A Visit to the World Trade Center Reconstruction Site

[Not a personal essay, but it kind of goes with the other two on this site that are 9/11 related. This one was published in the travel section of the Toronto Star on July 4, 2009.]

NEW YORK ā€“ The last time I visited Ground Zero was Sept. 22, 2001. I lived in Long Island, N.Y., then and the Sept. 11 attacks consumed life for weeks.

world-trade-center-reconstruction-siteSeeing the World Trade Center in fiery rubble was Dickensian bleak and painful. The ruins smouldered, firefighters teemed, anxiety swept over every face.

Returning nearly eight years later, I expected to find Lower Manhattan solemn as it recovers from that horror and the economic crisis. Instead, I discovered New Yorkers are not only getting over 9/11, they’re turning the Financial District into a neighbourhood with more life than before the Twin Towers collapsed.

The World Trade Center stop is the last one on the southbound E subway train. Once on the surface, I noticed construction workers had replaced the army of firefighters as the massive rebuilding job unfolds.

A half-dozen cranes rise from the cavity that many will always view as a tomb to the 2,750 (including 24 Canadians) who lost their lives on that sad Tuesday. It was hard to find a smile among the visitors who watched the frame of the new skyscrapers being hammered and clanged into place. Emotions swelled there and across the street at St. Paul’s Chapel.

People walked slowly around the chapel’s grounds, occupied by centuries-old gravestones, to its doorstep. St. Paul’s, the city’s longest continuously run public building, stands on Church St. Remarkably, the 243-year-old chapel didn’t suffer any structural damage when the towers collapsed. During the recovery efforts immediately after Sept. 11, the chapel was a place of refuge for the firefighters and emergency services personnel. Inside, displays honour the heroes and the fallen.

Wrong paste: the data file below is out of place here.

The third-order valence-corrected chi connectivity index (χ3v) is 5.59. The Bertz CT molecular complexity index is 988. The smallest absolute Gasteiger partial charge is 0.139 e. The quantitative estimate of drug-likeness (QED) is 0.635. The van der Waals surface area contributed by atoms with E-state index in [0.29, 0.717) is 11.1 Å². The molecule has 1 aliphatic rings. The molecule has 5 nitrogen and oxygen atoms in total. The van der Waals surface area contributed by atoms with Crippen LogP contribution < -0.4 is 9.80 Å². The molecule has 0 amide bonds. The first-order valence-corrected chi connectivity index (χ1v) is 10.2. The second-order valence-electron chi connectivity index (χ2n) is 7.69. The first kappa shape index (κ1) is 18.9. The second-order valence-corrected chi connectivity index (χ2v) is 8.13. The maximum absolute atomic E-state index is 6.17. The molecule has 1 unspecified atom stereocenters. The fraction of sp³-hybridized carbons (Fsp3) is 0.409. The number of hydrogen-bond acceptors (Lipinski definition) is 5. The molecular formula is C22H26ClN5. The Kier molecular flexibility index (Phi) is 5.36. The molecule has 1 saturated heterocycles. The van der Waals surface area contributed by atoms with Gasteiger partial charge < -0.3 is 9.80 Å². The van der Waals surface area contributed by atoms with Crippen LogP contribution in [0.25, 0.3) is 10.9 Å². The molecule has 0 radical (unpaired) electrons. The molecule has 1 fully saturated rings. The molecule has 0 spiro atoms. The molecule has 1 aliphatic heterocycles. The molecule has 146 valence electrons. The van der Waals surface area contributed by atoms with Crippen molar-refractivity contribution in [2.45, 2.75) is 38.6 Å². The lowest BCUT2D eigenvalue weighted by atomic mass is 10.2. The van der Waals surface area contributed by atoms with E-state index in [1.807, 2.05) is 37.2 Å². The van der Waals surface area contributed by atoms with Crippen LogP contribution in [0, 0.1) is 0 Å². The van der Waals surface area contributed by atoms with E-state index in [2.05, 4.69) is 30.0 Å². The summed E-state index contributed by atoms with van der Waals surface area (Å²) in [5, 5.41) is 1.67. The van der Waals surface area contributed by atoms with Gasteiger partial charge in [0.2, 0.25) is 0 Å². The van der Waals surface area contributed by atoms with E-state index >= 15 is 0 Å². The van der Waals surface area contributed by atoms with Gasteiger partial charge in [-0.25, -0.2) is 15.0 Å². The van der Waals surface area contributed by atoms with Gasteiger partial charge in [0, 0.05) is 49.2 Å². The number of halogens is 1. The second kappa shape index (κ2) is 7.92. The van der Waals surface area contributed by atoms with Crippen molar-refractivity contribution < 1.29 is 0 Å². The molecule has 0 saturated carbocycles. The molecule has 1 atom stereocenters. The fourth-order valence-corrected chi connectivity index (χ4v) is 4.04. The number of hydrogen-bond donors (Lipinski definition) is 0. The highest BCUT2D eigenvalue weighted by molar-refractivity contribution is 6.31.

While St. Paul’s brings back grim memories, the good news is there’s much happening in the vicinity that makes it clear this area is likely to rebound to a state better than it was in 2001. That reason makes Ground Zero a point of interest, not a morbid itinerary stop.

You can get a fantastic panoramic view of the World Trade Center reconstruction and the district’s skyline at the World Financial Center, an upscale but unheralded mall and office tower that pedestrians can access by crossing a bridge over the West Side Highway. Sixteen palm trees and an ornate staircase greet you inside the centre. On the western side of the mall, you will access one of New York’s highlights that doesn’t get nearly enough mention.

The Esplanade is secluded from the WTC construction and everything else in Manhattan. It’s a route for pedestrians and cyclists, ambling alongside the Hudson River. You can grab a coffee at Devon & Bleakley inside the World Financial Center before heading out on the 20-minute walk. If you want to bike it, there are rental shops in the area.

You’ll notice new residential towers and a number of established retailers opening stores. Most of the area was void of activity after about 8 p.m. most nights.

The population in the region has nearly tripled from 2001. Lower rents and a push for gentrification have turned it into a place to live, not just work.

Perhaps no spot exemplifies this spirit more than the restaurant-rich blocks on Stone and Pearl Sts. My favourite is Ulysses’ Folk House (95 Pearl St./58 Stone St.). The food is overpriced and mediocre, but the beer menu has few rivals in New York and the picnic tables that line Stone St. make it feel like a summer barbecue.

After a walk that forces you to contemplate the issues that plague the world, such a leisurely atmosphere is a sure way to lighten your mood.

[Read more in the Toronto Star.]


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